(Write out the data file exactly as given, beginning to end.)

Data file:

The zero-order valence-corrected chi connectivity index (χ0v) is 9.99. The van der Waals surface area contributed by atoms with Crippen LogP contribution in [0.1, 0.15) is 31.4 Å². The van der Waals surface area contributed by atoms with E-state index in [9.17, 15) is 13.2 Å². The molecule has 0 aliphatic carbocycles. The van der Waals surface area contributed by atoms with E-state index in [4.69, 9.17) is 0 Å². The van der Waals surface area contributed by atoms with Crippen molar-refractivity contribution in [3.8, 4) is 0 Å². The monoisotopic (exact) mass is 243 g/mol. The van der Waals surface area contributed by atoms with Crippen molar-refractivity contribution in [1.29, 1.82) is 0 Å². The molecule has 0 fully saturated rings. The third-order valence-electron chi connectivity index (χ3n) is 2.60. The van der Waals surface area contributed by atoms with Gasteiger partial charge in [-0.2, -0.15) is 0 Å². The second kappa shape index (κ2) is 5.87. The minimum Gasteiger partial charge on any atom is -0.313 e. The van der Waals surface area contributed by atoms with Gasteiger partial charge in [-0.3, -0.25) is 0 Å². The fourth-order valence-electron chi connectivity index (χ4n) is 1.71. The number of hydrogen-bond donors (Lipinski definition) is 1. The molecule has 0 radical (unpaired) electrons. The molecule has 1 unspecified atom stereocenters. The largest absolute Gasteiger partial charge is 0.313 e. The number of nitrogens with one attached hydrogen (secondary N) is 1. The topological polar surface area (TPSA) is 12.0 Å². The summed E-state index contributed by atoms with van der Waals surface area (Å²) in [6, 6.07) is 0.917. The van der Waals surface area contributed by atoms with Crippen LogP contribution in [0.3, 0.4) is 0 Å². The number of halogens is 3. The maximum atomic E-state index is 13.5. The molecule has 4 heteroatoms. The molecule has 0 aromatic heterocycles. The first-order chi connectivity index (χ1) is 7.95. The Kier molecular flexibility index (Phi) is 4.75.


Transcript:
The zero-order valence-corrected chi connectivity index (χ0v) is 9.99. The van der Waals surface area contributed by atoms with Crippen LogP contribution in [0.1, 0.15) is 31.4 Å². The van der Waals surface area contributed by atoms with E-state index in [9.17, 15) is 13.2 Å². The molecule has 0 aliphatic carbocycles. The van der Waals surface area contributed by atoms with E-state index in [4.69, 9.17) is 0 Å². The van der Waals surface area contributed by atoms with Crippen molar-refractivity contribution in [3.8, 4) is 0 Å². The monoisotopic (exact) mass is 243 g/mol. The van der Waals surface area contributed by atoms with Crippen molar-refractivity contribution in [1.29, 1.82) is 0 Å². The molecule has 0 fully saturated rings. The third-order valence-electron chi connectivity index (χ3n) is 2.60. The van der Waals surface area contributed by atoms with Gasteiger partial charge in [-0.2, -0.15) is 0 Å². The second kappa shape index (κ2) is 5.87. The minimum Gasteiger partial charge on any atom is -0.313 e. The van der Waals surface area contributed by atoms with Gasteiger partial charge in [-0.3, -0.25) is 0 Å². The fourth-order valence-electron chi connectivity index (χ4n) is 1.71. The number of hydrogen-bond donors (Lipinski definition) is 1. The molecule has 0 radical (unpaired) electrons. The molecule has 1 unspecified atom stereocenters. The largest absolute Gasteiger partial charge is 0.313 e. The number of nitrogens with one attached hydrogen (secondary N) is 1. The topological polar surface area (TPSA) is 12.0 Å². The summed E-state index contributed by atoms with van der Waals surface area (Å²) in [6, 6.07) is 0.917. The van der Waals surface area contributed by atoms with Crippen LogP contribution in [0.3, 0.4) is 0 Å². The number of halogens is 3. The maximum atomic E-state index is 13.5. The molecule has 4 heteroatoms. The molecule has 0 aromatic heterocycles. The first-order chi connectivity index (χ1) is 7.95. The Kier molecular flexibility index (Phi) is 4.75.